Posted on by & filed under annotations, talks.

The Take Note online exhibition (November, 2012) has some amazing and beautiful works. I previously wrote about the conference as the history of mobile writing, and there’s also good coverage of the event in the Boston Globe: Hidden in notes, the secrets of history. Here I’ll tour through some of my favorite aspects of the online archive.

A human and his coauthor, a machine:

Philip Drinker, the inventor of the iron lung, and early pioneer of the New Aesthetic:

Image of a book page containing wavy lines from an iron lung, with human annotations along the side

“Note-taking” by machine: annotated output from an early iron lung: Exhibit

Handmade iconography:

I love the way these hand forms from 1463 are both cartoonish (human) and regularized (iconic).

A sample from a Hebrew medical text, with hand-made arrows in the shape of small hands, and marginalia

Charming hand-made icons highlighting passages of note in this Hebrew medical text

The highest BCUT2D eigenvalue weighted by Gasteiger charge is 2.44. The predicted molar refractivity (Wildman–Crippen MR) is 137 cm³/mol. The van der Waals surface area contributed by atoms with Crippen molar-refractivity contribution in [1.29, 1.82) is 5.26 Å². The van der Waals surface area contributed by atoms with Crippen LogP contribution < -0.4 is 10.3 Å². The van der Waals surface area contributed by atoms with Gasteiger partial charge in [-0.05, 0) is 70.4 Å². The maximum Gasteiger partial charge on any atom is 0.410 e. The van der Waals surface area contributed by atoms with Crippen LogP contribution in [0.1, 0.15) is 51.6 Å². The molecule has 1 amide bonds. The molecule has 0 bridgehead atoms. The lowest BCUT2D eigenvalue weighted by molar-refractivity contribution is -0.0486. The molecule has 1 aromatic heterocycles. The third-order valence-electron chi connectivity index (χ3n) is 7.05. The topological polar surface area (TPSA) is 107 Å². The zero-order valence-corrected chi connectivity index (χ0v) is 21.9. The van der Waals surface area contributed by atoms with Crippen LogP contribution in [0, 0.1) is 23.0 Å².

A textbook example:

Today we think of useful annotation space as being only available in the margins; here a textbook on Virgil was designed for students to write their own interpretations between the lines of the poem. (It would seem that 16th century students did not sell their textbooks at the end of the semester, but their 18th century peers apparently did pirate them.)

The writing between the lines of the poem are paraphrases in “easier” Latin, and the notes on the right are the student, 15 years old, glossing difficult terms

Turtles all the way down:

This treatise on note-taking emphasized the value of random access to notes, and so recommends that readers bind slips of papers inside their volumes.

Detail showing an etching of a book containing slips of notepaper

User notes inside the volume (Placcius, 1689)

And finally, a case for digital annotations:

You can turn them off.

"I'd REALLY like to meet the person who did all these underlings and comments and see if he or she found what he was looking for"

Tags:

Trackbacks/Pingbacks

  1.  A brief history of mobile writing (1500-1700) | Digital publishing and technology posts from the team at Safari Books Online